Paul Nash (artist)

Paul Nash (artist)

Paul Nash, (11 May 1889 – 11 July 1946) was an English war artist.

Early life

He was the son of a successful lawyer, and born in London on 11 May 1889. Nash was educated at St Paul's School and spent a year at the Slade School of Art (unlike his younger brother John, who became an artist without formal training). At the Slade he met Ben Nicholson, Stanley Spencer, Mark Gertler, William Roberts, Dora Carrington and Christopher R. W. Nevinson. Influenced by the poetry of William Blake and the paintings of Samuel Palmer and Dante Gabriel Rossetti, Nash had one-man shows in 1912 and 1913, largely devoted to drawings and watercolours of brooding landscapes.

War artist

At the outbreak of World War I, Nash enlisted in the Artists' Rifles and was sent to the Western Front in February 1917 as a second lieutenant in the Hampshire Regiment. A few days before the Ypres offensive he fell into a trench. He broke a rib and was invalided home. While recuperating in London, Nash worked from his front-line sketches to produce a series of drawings of the war. This work, which shows the influence of the literary magazine "BLAST" and the Vorticist movement, was well-received when exhibited later that year at the Goupil Gallery.

As a result of this exhibition, Charles Masterman, head of the government's War Propaganda Bureau (WPB) recruited Nash as an official war artist. In November 1917 he returned to the Western Front where his drawings resulted in his first oil paintings. Nash's work during the war included "The Menin Road", "We Are Making a New World", "The Ypres Salient at Night", "The Mule Track", "A Howitzer Firing", "Ruined Country" and "Spring in the Trenches". They are some of the most powerful and enduring images of the Great War painted by an English artist.

Nash used his opportunity as a war artist to bring home the full horrors of the conflict. As he wrote to his wife from the Front on 16 November 1917:

"I am no longer an artist. I am a messenger who will bring back word from the men who are fighting to those who want the war to go on for ever. Feeble, inarticulate will be my message, but it will have a bitter truth and may it burn their lousy souls."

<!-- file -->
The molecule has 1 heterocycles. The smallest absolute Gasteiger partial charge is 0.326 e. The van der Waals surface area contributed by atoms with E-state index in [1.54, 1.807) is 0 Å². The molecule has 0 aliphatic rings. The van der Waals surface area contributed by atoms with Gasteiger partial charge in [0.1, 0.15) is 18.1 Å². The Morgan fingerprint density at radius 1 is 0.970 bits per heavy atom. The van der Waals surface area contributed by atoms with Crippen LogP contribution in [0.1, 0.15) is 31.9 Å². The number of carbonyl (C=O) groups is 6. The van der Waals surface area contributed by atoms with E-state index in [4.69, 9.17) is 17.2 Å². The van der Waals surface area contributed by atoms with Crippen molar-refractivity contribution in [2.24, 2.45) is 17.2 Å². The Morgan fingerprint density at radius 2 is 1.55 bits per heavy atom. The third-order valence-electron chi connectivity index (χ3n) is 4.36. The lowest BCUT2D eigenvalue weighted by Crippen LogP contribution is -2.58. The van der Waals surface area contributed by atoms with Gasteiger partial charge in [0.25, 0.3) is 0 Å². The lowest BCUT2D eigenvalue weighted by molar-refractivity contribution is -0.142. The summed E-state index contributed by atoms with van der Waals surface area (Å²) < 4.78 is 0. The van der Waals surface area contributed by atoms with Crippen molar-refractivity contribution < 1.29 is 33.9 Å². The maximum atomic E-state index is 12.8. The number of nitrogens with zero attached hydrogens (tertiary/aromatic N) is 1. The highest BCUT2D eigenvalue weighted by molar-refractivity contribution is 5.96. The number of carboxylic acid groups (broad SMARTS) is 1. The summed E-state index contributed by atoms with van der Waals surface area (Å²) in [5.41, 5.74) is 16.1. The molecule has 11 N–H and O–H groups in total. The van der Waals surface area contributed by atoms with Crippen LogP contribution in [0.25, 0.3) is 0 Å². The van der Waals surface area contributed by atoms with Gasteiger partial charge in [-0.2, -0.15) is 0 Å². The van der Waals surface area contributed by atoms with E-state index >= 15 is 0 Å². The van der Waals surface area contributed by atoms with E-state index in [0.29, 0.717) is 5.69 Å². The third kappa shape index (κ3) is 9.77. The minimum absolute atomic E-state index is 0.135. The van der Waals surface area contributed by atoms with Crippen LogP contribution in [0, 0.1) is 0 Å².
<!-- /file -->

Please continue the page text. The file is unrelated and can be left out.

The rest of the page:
Nash was also a pioneer of modernism in Britain, promoting the avant-garde European styles of abstraction and surrealism in the 1920s and 1930s. In 1933 he co-founded the influential modern art movement Unit One with fellow artists Henry Moore, Barbara Hepworth and the critic Herbert Read. It was a short-lived but important move towards the revitalisation of British art in the inter-war period.

During World War II Nash was employed by the Ministry of Information and the Air Ministry, and paintings he produced during this period include the "Battle of Britain" and "Totes Meer (Dead Sea)".

Nash found much inspiration in the English landscape, particularly landscapes with a sense of ancient history, such as burial mounds, Iron Age hill forts such as Wittenham Clumps and the standing stones at Avebury and Stonehenge.

Personal life

Between 1934 and 1936 Paul Nash lived near Swanage, Dorset and produced a considerable number of paintings and photographs during this period. At the invitation of John Betjeman, he compiled the Shell Guide to Dorset, which was then published in 1935.

Paul Nash died on July 11, 1946, at Boscombe, Hampshire and was buried on July 17 in Langley church, Buckinghamshire.

ee also

*List of British artists

External links

* [ Paul Nash at]
* [ Paul Nash - British Surrealist Art]
* [ Paul Nash at the Tate Gallery Archive]

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